According to the MOP [Mob of Pundits] crowd, American car companies have messed up -- making too many trucks and sport-utility vehicles, ignoring consumer and governmental demands for more fuel-efficient vehicles and, as Will stated in a column last week, entering "improvident labor contracts" with the UAW.As Brown reminds us, Honda, Nissan, Toyota and even Mercedes-Benz all had some kind of truck or SUV too because they were following "market demand." Nobody twisted our arms and forced us to buy the gas guzzlers.
Americans went truck crazy in the 1990s and in the early years of this century, making light trucks more than 50 percent of new vehicles annually sold in this country, for the same reason they are in danger of re-embracing that madness -- cheap gasoline. They were enabled by lawmakers who, with one hand, pushed car companies to increase technical fuel efficiency while using the other to give American consumers the least-expensive gasoline in the developed world.
Increased technical fuel efficiency plus low-cost gasoline fueled consumer demand for more driving and bigger and more powerful vehicles with which to do that driving. Gasoline consumption in the United States soared . . . until high fuel prices restored some sanity to the U.S. consumer automotive market.
What about the critics who say, "but look at that fuel-efficient, gas-electric Toyota Prius hybrid?"
Go ahead and look at it, preferably in Japan, where the Ministry of International Trade and Industry (MITI) has done a marvelous job of coordinating industrial and energy policy into a vehicle development and consumption strategy that makes sense. We have no such government-industry cooperation in the United States. We have no industrial policy, no energy policy, which largely is why we now have a core segment of our natively owned manufacturing infrastructure teetering on the brink of collapse.Furthermore, Brown points out that European and Asian countries tax horsepower. The least-efficient motor fuels are taxed heavily, while favorable treatment is given to more efficient fuels, such as diesel.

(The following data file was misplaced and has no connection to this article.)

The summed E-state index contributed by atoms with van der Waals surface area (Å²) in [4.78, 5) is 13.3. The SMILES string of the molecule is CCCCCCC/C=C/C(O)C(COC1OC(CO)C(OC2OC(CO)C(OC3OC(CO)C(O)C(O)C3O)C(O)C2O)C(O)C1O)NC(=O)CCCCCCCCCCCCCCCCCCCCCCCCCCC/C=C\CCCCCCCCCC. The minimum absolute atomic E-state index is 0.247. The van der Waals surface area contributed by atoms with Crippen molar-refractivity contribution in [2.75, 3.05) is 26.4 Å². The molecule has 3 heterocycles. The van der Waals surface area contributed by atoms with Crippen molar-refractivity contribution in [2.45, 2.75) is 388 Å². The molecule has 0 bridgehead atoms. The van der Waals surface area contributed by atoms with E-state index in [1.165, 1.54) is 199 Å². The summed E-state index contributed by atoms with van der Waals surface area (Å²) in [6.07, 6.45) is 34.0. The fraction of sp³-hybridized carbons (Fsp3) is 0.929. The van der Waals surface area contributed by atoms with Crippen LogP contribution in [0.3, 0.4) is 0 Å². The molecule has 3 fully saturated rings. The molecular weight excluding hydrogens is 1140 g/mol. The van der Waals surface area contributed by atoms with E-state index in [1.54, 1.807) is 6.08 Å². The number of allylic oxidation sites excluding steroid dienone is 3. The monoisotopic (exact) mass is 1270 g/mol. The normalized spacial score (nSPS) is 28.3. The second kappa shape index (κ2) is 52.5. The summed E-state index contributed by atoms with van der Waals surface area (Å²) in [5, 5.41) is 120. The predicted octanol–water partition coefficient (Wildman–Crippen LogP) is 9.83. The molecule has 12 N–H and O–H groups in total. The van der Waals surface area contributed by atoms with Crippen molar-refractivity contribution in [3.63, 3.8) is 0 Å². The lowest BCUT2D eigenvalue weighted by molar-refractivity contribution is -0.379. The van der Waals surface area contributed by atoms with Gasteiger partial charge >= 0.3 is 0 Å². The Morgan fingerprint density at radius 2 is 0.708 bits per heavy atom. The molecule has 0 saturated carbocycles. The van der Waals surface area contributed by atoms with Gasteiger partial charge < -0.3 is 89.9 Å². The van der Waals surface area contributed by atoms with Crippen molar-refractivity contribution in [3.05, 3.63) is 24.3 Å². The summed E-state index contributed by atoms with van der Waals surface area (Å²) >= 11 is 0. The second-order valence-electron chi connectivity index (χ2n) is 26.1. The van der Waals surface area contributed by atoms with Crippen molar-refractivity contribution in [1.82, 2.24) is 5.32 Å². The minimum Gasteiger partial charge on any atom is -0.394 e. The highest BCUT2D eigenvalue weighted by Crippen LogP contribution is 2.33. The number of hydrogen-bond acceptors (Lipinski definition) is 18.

That cost-sharing creates a kind of honesty. Car companies aren't inclined to design, develop and produce gas-guzzlers because European and Asian consumers are not inclined to buy them. It creates market predictability, contrary to what we have in the United States, where vehicle markets can flower or wither in an instant, depending on the price of fuel.What did Brown have to say about the unions?
It is the rankest hypocrisy for well-paid journalists to decry the "high" pay of UAW-represented employees. I doubt that there is one UAW critic in the media, or on Capitol Hill, who would be willing to settle for a UAW paycheck. I'm almost certain there isn't one who would be willing to trade his or her relatively cushy employment for a year on an auto plant assembly line.Brown doesn't excuse the Big Three and he admits they've made mistakes, but he also points out they've done many things right - "contributing to the defense of this country; helping to create a viable middle class, especially in America's minority communities; and contributing to technological advancements in the global automobile industry."
Criticism of "improvident labor contracts" thus smacks of class bias. It reeks of the notion that some work, such as that involving manual labor, inherently deserves less compensation than others, such as expressing one's opinion. It's more baloney.
The bottom line: "The potential failure confronting GM, Ford and Chrysler is not Detroit's alone. It belongs to all of us."
The solution to this problem belongs to all of us too - consumers, domestic automakers and the government. We have to keep pushing for meaningful energy policies regardless of the price of gas and we have to demand industrial policies that level the playing field for our domestic automakers and workers.